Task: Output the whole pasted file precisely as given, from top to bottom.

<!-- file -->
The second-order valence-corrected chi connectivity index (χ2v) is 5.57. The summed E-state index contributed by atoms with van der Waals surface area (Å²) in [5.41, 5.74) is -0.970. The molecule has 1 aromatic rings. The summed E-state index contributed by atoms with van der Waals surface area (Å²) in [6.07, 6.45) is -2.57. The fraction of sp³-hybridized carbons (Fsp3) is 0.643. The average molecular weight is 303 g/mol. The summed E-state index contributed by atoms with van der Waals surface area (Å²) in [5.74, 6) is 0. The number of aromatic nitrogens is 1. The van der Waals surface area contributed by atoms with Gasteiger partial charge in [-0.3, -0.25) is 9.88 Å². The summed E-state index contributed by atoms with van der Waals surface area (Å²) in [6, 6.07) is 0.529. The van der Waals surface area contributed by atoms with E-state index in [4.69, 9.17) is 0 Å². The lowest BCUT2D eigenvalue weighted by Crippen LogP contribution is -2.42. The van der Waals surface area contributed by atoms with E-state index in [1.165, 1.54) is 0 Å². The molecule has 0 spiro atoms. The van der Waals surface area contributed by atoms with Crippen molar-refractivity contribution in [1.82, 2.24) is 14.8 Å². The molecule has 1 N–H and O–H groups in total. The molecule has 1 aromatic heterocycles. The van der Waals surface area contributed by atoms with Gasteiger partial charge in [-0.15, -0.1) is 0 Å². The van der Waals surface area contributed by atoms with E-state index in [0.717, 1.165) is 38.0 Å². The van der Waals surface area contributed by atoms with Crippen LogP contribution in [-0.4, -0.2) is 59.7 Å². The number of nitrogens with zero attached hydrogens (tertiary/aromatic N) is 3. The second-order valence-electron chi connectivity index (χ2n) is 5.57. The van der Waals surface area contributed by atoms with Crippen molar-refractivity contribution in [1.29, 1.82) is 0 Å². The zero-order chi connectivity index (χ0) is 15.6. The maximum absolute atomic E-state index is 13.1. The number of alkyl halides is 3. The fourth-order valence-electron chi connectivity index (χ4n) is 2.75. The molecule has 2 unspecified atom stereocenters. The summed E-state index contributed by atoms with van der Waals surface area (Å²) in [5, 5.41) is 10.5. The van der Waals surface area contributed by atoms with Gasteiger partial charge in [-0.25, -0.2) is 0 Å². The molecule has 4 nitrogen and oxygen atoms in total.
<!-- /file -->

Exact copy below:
The second-order valence-corrected chi connectivity index (χ2v) is 5.57. The summed E-state index contributed by atoms with van der Waals surface area (Å²) in [5.41, 5.74) is -0.970. The molecule has 1 aromatic rings. The summed E-state index contributed by atoms with van der Waals surface area (Å²) in [6.07, 6.45) is -2.57. The fraction of sp³-hybridized carbons (Fsp3) is 0.643. The average molecular weight is 303 g/mol. The summed E-state index contributed by atoms with van der Waals surface area (Å²) in [5.74, 6) is 0. The number of aromatic nitrogens is 1. The van der Waals surface area contributed by atoms with Gasteiger partial charge in [-0.3, -0.25) is 9.88 Å². The summed E-state index contributed by atoms with van der Waals surface area (Å²) in [6, 6.07) is 0.529. The van der Waals surface area contributed by atoms with E-state index in [4.69, 9.17) is 0 Å². The lowest BCUT2D eigenvalue weighted by Crippen LogP contribution is -2.42. The van der Waals surface area contributed by atoms with E-state index in [1.165, 1.54) is 0 Å². The molecule has 0 spiro atoms. The van der Waals surface area contributed by atoms with Crippen molar-refractivity contribution in [1.82, 2.24) is 14.8 Å². The molecule has 1 N–H and O–H groups in total. The molecule has 1 aromatic heterocycles. The van der Waals surface area contributed by atoms with Gasteiger partial charge in [-0.15, -0.1) is 0 Å². The van der Waals surface area contributed by atoms with E-state index in [0.717, 1.165) is 38.0 Å². The van der Waals surface area contributed by atoms with Crippen LogP contribution in [-0.4, -0.2) is 59.7 Å². The number of nitrogens with zero attached hydrogens (tertiary/aromatic N) is 3. The second-order valence-electron chi connectivity index (χ2n) is 5.57. The van der Waals surface area contributed by atoms with Crippen molar-refractivity contribution in [1.29, 1.82) is 0 Å². The zero-order chi connectivity index (χ0) is 15.6. The maximum absolute atomic E-state index is 13.1. The number of alkyl halides is 3. The fourth-order valence-electron chi connectivity index (χ4n) is 2.75. The molecule has 2 unspecified atom stereocenters. The summed E-state index contributed by atoms with van der Waals surface area (Å²) in [5, 5.41) is 10.5. The van der Waals surface area contributed by atoms with Gasteiger partial charge in [-0.25, -0.2) is 0 Å². The molecule has 4 nitrogen and oxygen atoms in total.